NATIONAL ZOO

2 More Years of Oohs and Aahs

Maeve Smith, 4, and her brother, Brennan, 2, peer through a glass wall yesterday at Tai Shan, who has drawn 2.25 million visitors since his public debut Dec. 8, 2005.
Maeve Smith, 4, and her brother, Brennan, 2, peer through a glass wall yesterday at Tai Shan, who has drawn 2.25 million visitors since his public debut Dec. 8, 2005. (By Susan Biddle -- The Washington Post)

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By Michael E. Ruane
Washington Post Staff Writer
Wednesday, April 25, 2007

Inside the zoo enclosure, the plump little creature with the black ears, black eyes and awful posture slouched against the glass, shredding bamboo stalks with his teeth.

Outside the glass, officials from two nations, the mayor of the District of Columbia and a gaggle of other admirers were celebrating: Washington's most important citizen, as Mayor Adrian M. Fenty (D) called him, would be allowed to stay and munch and slouch, and entertain, for two more years.

"What a wonderful day it is!" the National Zoo's director, John Berry, said yesterday morning after Chinese Ambassador Zhou Wenzhong formally announced in a ceremony that Tai Shan, the giant panda cub, could stay on at the zoo until 2009. "What a great day to celebrate!"

In the end, zoo officials said yesterday, negotiations with China to extend the stay were smooth and amicable. No money was involved in the deal, and Berry said the agreement was mostly the result of Chinese largesse.

"It is the wonderful generosity of the People's Republic of China that has extended his stay for us," Berry said. "And we are so grateful. It is a wonderful day for the zoo and for Washington, D.C."

Tai Shan, born at the zoo July 9, 2005, is China's property, as are his parents, Mei Xiang and Tian Tian, who are at the zoo under a 10-year, $10 million loan agreement. They arrived in December 2000 and are the focus of a research, conservation and breeding program. The giant panda is native to China.

Under the loan agreement, any cub born to Mei Xiang at the zoo would be sent to a preserve in China for breeding purposes sometime after the cub's second birthday. The zoo is paying China $600,000 for the cub's initial two-year stay, a zoo official said.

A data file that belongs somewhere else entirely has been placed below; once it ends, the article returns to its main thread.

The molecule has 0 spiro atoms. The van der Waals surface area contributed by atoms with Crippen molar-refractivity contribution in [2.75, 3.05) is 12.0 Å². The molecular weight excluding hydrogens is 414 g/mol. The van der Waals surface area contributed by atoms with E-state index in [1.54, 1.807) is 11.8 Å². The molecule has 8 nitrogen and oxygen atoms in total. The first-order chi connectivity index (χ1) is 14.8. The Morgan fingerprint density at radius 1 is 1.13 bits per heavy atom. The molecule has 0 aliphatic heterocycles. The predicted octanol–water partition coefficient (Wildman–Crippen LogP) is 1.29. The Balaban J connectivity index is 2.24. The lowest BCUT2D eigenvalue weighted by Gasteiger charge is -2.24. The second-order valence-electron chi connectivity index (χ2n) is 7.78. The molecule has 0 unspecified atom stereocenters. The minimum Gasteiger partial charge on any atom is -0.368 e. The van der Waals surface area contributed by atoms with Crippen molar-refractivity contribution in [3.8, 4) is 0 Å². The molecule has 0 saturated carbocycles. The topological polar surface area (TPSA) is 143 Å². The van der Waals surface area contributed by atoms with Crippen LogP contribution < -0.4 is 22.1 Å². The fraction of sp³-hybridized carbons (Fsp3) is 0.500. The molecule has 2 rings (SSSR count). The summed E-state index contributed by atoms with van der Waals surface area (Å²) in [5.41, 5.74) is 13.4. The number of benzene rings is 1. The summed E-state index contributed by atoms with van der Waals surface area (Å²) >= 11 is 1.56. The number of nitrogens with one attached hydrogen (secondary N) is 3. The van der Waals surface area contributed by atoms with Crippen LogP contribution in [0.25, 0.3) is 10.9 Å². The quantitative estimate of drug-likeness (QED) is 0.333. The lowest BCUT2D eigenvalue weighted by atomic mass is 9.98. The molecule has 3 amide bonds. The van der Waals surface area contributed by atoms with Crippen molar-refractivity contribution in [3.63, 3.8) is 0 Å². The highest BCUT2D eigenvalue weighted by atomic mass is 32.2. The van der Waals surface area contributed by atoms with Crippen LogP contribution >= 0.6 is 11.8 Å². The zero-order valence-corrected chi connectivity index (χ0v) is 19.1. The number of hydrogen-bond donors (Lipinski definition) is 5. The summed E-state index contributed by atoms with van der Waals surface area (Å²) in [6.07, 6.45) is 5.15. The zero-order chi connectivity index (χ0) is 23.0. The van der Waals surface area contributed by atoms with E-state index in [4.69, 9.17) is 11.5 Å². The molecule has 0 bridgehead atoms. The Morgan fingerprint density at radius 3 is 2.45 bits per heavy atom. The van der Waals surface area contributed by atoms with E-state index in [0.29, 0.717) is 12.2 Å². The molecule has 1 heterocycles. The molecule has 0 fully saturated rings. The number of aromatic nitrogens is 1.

The zoo, hoping that the cub would not be needed for breeding for a few more years, had been negotiating with China for several months to let Tai Shan stay longer. The affable Berry paid a visit to China in December "to discuss future collaborations," he said in a recent zoo newsletter.

Pandas are endangered. There are only about 1,600 in the wild and slightly more than 200 in captivity.

Tai Shan has drawn an estimated 2.25 million visitors since his public debut Dec. 8, 2005, zoo officials said, and tens of millions more have viewed him on the zoo's panda cam. He has been on the cover of magazines, the subject of a documentary and the inspiration for various zoo merchandise.

As the officials of China, the city and the zoo hailed the extension yesterday, Berry noted that China had also allowed the zoo, for the first time, to transport semen from Gao Gao, a giant panda in the San Diego Zoo, for an artificial insemination procedure on Tai Shan's mother this month.

Berry said U.S. and Chinese scientists are trying to broaden the giant panda gene pool by mating pandas from different zoos.


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